I’ve found that many times, if not most of them, the “acknowledge and switch” technique isn’t really enough to defuse a problem. If a client has a real problem, or even an imagined one, with your company, it’s best to apologize outright and even ask him in which ways you could improve in the future. That’ll set your company apart in the eyes of everyone reading as one that actually cares for the customer. And if you really aren’t guilty, you can show that to be the case down the line. In all cases, though (or at least most of them), apologize first, and work out the details later on.

  • http://www.policyforsocialmedia.com Deborah Chaddock Brown

    Thanks for the post. I agree with Alexander that acknowledge and switch doesn’t work. Rather acknowledge and resolve. Social media is a wonderful way to connect with customers. We are going to make mistakes. But as a company if we are actively listening to what is being said and provide timely responses – we’ll actually increase our credibility. Customers don’t expect perfection but they do expect results. Having a policy for social media is critical. I have written a manual for small businesses who want the guidelines for appropriate participation but don’t have the HR department to create. I hope you’ll visit http://www.policyforsocialmedia.com. Thanks Deborah

  • Anonymous

    Thanks, Deborah!

  • Anonymous

    Alexander, you are right. I was speaking more in terms of a PR perspective as that is one of the options for responding to an online crisis. At Backupify, you may have noticed that no matter what the issue (good or bad) we acknowledge and respond. If it is a good response from a customer, we express our happiness. If it is a problem a customer is having, we ensure to fix it immediately for them and attempt to remediate the response. I hope this answers your comment and sorry for not being as thorough that point as I should have been.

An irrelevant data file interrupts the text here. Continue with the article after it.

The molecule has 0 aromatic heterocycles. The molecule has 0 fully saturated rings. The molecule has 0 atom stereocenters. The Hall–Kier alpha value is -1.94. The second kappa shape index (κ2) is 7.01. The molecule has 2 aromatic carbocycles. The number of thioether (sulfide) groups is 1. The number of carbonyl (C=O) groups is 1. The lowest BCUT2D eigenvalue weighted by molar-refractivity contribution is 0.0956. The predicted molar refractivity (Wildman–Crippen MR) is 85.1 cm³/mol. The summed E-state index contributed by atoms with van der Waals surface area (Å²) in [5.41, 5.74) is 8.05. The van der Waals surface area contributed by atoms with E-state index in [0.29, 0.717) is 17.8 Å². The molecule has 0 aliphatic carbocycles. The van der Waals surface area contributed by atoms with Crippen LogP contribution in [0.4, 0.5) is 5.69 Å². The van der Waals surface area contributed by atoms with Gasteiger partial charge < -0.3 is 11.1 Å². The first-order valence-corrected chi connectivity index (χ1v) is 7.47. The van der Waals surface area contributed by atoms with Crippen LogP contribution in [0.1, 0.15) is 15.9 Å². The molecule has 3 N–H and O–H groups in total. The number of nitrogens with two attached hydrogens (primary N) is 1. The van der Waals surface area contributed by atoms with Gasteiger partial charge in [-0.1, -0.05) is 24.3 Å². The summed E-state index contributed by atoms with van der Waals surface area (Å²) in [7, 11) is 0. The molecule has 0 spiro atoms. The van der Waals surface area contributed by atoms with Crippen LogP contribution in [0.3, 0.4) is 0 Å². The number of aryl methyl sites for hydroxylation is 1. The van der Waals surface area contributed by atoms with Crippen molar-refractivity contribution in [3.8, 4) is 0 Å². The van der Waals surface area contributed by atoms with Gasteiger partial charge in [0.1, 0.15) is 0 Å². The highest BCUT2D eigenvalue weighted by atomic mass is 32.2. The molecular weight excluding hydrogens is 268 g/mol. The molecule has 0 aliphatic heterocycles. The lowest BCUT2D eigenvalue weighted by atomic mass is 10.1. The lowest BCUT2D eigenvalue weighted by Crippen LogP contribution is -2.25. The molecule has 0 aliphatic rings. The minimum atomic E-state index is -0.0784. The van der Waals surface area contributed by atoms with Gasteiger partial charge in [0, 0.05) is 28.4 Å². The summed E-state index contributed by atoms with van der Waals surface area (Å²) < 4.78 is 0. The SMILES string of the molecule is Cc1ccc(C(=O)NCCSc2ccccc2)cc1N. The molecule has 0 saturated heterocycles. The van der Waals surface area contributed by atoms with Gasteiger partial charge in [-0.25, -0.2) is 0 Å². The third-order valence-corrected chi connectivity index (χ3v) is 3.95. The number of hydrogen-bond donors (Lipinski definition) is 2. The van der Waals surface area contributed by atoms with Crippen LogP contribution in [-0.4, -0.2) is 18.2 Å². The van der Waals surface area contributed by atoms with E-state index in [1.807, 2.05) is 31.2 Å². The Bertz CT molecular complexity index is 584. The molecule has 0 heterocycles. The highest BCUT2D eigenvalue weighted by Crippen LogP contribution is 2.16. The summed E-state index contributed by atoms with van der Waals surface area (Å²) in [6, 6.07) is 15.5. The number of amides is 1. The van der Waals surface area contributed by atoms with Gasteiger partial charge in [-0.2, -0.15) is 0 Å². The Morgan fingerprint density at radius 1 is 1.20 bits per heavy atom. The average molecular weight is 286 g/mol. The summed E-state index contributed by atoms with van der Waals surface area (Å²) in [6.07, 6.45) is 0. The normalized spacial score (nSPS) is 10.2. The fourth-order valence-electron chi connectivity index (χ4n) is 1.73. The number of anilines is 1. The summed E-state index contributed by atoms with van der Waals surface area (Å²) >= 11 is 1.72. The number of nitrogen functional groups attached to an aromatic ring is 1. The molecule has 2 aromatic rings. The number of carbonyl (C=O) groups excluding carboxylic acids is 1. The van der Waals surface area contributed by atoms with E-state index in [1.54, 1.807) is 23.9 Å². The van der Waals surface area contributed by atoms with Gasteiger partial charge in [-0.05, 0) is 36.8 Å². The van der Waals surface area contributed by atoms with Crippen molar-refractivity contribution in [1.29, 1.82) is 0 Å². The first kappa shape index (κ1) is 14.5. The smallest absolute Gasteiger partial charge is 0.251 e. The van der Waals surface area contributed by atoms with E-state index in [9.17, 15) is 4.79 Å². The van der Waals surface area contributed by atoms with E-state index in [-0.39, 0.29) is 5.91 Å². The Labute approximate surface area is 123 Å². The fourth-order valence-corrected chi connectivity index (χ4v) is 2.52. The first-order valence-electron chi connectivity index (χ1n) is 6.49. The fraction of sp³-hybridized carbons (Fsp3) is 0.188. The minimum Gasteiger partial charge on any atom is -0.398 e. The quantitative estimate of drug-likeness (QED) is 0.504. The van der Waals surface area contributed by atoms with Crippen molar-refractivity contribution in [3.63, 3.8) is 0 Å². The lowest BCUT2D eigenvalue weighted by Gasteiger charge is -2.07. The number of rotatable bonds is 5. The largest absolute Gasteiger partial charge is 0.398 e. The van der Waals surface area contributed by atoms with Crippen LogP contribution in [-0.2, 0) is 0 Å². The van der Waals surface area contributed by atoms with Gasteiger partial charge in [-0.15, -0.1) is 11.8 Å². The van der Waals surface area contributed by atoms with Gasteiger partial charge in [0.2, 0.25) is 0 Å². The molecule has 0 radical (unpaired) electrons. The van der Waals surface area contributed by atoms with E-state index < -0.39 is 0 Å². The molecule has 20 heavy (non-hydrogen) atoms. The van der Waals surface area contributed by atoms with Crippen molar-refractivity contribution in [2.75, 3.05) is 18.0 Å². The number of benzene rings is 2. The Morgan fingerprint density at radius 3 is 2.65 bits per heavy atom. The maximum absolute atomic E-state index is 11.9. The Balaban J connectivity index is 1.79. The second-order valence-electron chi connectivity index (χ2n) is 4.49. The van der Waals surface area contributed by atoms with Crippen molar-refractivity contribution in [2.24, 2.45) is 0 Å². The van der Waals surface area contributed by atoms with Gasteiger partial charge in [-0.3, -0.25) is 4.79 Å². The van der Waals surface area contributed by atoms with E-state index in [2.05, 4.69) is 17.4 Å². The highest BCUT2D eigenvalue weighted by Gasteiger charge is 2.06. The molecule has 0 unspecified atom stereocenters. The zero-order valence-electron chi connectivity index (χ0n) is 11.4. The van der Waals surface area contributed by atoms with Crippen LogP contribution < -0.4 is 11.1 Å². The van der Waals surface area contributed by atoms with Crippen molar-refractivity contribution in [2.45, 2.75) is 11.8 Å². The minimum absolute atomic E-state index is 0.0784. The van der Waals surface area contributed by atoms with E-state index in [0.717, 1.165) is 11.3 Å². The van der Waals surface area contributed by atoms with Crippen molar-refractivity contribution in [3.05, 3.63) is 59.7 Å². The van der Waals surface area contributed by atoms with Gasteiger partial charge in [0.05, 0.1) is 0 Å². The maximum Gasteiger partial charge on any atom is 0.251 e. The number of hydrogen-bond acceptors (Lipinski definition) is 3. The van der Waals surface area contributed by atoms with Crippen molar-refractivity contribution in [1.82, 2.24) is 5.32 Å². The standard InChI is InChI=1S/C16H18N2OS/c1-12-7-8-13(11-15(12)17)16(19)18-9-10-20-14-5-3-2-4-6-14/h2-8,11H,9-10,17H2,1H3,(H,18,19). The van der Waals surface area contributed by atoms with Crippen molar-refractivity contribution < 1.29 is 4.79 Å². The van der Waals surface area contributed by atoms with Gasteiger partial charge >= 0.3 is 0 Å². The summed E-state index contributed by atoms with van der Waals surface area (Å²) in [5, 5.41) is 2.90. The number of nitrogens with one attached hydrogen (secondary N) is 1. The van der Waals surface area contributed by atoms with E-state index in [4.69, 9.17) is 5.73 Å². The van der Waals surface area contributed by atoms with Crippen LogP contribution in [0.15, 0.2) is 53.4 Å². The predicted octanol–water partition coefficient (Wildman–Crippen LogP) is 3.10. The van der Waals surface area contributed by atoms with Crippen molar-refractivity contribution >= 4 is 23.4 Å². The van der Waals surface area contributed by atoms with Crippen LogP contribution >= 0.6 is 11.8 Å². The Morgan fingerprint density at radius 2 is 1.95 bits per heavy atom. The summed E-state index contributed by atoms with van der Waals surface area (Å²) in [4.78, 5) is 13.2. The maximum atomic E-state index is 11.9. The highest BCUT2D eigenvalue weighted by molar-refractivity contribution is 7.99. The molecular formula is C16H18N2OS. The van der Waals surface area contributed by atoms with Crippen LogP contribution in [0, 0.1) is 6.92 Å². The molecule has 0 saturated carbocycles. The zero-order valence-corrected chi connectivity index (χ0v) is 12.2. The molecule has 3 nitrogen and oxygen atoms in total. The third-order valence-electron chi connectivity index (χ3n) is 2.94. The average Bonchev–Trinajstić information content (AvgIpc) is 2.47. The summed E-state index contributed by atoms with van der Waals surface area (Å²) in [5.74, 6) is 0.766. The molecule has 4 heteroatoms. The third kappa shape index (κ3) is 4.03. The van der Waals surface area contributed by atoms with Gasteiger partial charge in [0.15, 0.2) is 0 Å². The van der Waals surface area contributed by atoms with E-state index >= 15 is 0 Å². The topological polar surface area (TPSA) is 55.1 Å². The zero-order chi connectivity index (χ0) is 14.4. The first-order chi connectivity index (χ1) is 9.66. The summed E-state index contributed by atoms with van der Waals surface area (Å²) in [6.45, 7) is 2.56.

Kristin

  • http://www.alexandergieg.org Alexander Gieg

    Thank you. I noticed now my usage of “your” and “you” in my previous comment might be understood as meaning Backupify, which wasn’t my intention. I meant them to be generic, referring to any company. A better way for me to word it would be by using “a” instead. Well, mistakes of one whose primary language isn’t English. Here’s an updated version:

    “I’ve found that many times, if not most of them, the “acknowledge and switch” technique isn’t really enough to defuse a problem. If a client has a real problem, or even an imagined one, with a company, it’s best for that company to apologize outright and even ask him in which ways it could improve in the future. That’ll set the company apart in the eyes of everyone reading as one that actually cares for the customer. And if the company really isn’t guilty, it can show that to be the case down the line. In all cases, though (or at least most of them), apologize first, and work out the details later on.”

    By the way, I’m extremely happy with Backupify so far. Yours’ an outstanding service! :-)

  • Anonymous

    Thanks, Alex! I completely agree. Glad you’re happy too, that’s what matters most to us :)

    Kristin